Pattern for Efficient Learning

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2 min read
Pattern for Efficient Learning

Getting high accuracy out of a classifier trained on a small number of examples is tricky. You might train the model on several large-scale datasets prior to few-shot training, but what if the few-shot dataset includes novel classes? A new method performs well even in that case.

What’s new: Eleni Triantafillou of Google and Vector Institute, along with colleagues at both organizations, designed Few-shot Learning with a Universal Template (FLUTE).

Key insight: Training some layers on several tasks while training others on only one reduces the number of parameters that need to be trained for a new task. Since fewer parameters need training, the network can achieve better performance with fewer training examples.

How it works: The authors trained a ResNet-18 to classify the eight sets in Meta-Dataset: ImageNet, Omniglot, Aircraft, Birds, Flowers, Quickdraw, Fungi, and Textures. Then they fine-tuned the model on 500 examples and tested it separately on Traffic Signs, MSCOCO , MNIST, CIFAR-10, and CIFAR-100.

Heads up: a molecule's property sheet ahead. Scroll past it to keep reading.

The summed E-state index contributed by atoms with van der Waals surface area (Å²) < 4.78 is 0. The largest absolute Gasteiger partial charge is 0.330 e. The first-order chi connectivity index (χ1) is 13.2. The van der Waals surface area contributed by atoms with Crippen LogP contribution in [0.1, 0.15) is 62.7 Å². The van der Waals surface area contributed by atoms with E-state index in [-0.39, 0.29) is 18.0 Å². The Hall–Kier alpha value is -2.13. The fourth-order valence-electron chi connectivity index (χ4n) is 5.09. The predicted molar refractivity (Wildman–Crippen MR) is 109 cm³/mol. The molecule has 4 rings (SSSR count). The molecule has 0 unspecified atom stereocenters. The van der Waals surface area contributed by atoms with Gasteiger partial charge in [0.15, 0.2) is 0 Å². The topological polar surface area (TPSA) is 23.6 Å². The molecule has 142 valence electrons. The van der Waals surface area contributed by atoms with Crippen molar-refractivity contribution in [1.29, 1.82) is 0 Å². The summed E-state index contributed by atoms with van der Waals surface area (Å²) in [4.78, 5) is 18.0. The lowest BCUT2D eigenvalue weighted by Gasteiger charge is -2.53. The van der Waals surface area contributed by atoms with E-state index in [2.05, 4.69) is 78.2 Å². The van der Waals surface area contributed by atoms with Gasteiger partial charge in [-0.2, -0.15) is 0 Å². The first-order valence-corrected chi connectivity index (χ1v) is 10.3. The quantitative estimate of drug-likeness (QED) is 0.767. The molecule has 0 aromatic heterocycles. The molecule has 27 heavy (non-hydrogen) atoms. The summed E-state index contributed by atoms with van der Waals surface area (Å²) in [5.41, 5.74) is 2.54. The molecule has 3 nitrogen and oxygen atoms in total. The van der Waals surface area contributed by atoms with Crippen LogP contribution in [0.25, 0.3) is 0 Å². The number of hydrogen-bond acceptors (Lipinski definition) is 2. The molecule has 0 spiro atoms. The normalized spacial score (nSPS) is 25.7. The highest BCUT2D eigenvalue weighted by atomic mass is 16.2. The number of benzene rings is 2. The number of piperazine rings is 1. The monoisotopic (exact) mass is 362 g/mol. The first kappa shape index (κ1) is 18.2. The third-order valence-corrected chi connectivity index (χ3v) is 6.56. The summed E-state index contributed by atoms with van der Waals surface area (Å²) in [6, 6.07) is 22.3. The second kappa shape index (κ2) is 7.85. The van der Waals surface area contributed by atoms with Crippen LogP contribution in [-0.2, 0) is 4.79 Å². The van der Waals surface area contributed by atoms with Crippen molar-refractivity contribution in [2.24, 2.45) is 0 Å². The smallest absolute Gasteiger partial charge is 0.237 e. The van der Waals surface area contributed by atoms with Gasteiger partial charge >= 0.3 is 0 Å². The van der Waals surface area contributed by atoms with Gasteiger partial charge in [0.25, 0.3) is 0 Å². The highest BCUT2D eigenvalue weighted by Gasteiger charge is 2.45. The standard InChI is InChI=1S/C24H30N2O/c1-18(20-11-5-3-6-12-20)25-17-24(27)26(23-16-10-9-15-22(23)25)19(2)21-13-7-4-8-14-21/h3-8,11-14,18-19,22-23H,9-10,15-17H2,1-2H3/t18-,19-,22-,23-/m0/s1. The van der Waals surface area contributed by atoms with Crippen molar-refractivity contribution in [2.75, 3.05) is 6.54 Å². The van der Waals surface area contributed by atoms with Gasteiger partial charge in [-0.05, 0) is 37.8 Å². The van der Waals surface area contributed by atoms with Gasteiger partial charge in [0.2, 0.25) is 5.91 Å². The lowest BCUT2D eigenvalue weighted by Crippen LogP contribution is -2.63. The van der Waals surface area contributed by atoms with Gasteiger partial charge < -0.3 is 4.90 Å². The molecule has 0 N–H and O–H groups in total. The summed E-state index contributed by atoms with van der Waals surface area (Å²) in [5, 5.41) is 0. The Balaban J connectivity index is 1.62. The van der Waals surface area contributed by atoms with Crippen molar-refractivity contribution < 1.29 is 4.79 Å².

• The authors trained the model’s convolutional layers on all training sets. Prior to training on each set, they swapped in new batch normalization layers. These were Feature-wise Linear Modulation (FiLM) layers, which scale and shift their output depending on the dataset the input belongs to. They also swapped in a fresh softmax layer.
  • Prior to fine-tuning on each test set, the authors initialized the FiLM layers as follows: They trained a set encoder to find the training dataset most similar to the test set. A so-called blender network weighted the FiLM layer parameter values according to the set encoder’s output. Then it combined the weighted parameters in all first layers, all second layers, and so on.
  • The authors fine-tuned the FiLM layers to minimize nearest-centroid classifier loss: Using up to 100 labeled examples in each class (capped at 500 total), the authors created a centroid for each class, an average of the network’s outputs for all examples in that class. Then, using individual examples, they trained the FiLM layers to minimize the distance between the output and the centroid for the example’s class.
  • The model classified test examples by picking the class whose centroid was most similar to the example’s output.

Results: Averaged across the five test sets, FLUTE’s 69.9 percent accuracy exceeded that of other few-shot methods trained on the same datasets. The closest competitor, SimpleCNAPs, achieved 66.8 percent accuracy.

Why it matters: The combination of shared and swappable layers constitutes a template that can be used to build new classifiers when relatively few examples are available.

We’re thinking: We will con-template the possibility of using this approach for tasks beyond image classification.


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